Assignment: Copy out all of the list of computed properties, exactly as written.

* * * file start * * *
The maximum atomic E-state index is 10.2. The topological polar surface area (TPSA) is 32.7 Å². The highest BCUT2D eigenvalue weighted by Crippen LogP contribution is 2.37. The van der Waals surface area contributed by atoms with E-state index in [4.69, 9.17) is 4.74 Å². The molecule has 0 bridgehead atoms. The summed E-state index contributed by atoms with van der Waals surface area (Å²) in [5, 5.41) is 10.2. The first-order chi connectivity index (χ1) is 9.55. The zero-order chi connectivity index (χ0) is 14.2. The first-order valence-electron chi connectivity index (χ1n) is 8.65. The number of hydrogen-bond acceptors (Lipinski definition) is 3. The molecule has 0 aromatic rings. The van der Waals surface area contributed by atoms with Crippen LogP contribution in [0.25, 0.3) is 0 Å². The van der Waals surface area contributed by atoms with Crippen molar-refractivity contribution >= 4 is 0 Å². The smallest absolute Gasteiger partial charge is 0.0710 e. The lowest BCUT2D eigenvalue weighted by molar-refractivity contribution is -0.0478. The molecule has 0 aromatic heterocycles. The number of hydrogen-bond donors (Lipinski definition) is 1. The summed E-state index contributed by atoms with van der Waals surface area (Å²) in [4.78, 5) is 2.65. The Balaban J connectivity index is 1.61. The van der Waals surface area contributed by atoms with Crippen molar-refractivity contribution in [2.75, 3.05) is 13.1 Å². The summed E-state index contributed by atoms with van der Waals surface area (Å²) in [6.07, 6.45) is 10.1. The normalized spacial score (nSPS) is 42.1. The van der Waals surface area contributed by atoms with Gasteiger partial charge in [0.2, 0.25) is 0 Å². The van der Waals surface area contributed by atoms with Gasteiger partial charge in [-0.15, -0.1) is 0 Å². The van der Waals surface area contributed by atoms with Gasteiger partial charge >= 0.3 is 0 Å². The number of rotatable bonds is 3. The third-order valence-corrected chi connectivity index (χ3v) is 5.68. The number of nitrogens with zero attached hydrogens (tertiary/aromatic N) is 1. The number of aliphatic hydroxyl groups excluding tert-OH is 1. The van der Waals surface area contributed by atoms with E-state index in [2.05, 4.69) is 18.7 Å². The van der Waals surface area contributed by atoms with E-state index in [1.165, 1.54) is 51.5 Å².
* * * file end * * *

The maximum atomic E-state index is 10.2. The topological polar surface area (TPSA) is 32.7 Å². The highest BCUT2D eigenvalue weighted by Crippen LogP contribution is 2.37. The van der Waals surface area contributed by atoms with E-state index in [4.69, 9.17) is 4.74 Å². The molecule has 0 bridgehead atoms. The summed E-state index contributed by atoms with van der Waals surface area (Å²) in [5, 5.41) is 10.2. The first-order chi connectivity index (χ1) is 9.55. The zero-order chi connectivity index (χ0) is 14.2. The first-order valence-electron chi connectivity index (χ1n) is 8.65. The number of hydrogen-bond acceptors (Lipinski definition) is 3. The molecule has 0 aromatic rings. The van der Waals surface area contributed by atoms with Crippen LogP contribution in [0.25, 0.3) is 0 Å². The van der Waals surface area contributed by atoms with Crippen molar-refractivity contribution >= 4 is 0 Å². The smallest absolute Gasteiger partial charge is 0.0710 e. The lowest BCUT2D eigenvalue weighted by molar-refractivity contribution is -0.0478. The molecule has 0 aromatic heterocycles. The number of hydrogen-bond donors (Lipinski definition) is 1. The summed E-state index contributed by atoms with van der Waals surface area (Å²) in [4.78, 5) is 2.65. The Balaban J connectivity index is 1.61. The van der Waals surface area contributed by atoms with Crippen molar-refractivity contribution in [2.75, 3.05) is 13.1 Å². The summed E-state index contributed by atoms with van der Waals surface area (Å²) in [6.07, 6.45) is 10.1. The normalized spacial score (nSPS) is 42.1. The van der Waals surface area contributed by atoms with Gasteiger partial charge in [0.2, 0.25) is 0 Å². The van der Waals surface area contributed by atoms with Gasteiger partial charge in [-0.15, -0.1) is 0 Å². The van der Waals surface area contributed by atoms with Gasteiger partial charge >= 0.3 is 0 Å². The number of rotatable bonds is 3. The third-order valence-corrected chi connectivity index (χ3v) is 5.68. The number of nitrogens with zero attached hydrogens (tertiary/aromatic N) is 1. The number of aliphatic hydroxyl groups excluding tert-OH is 1. The van der Waals surface area contributed by atoms with E-state index in [2.05, 4.69) is 18.7 Å². The van der Waals surface area contributed by atoms with E-state index in [1.165, 1.54) is 51.5 Å².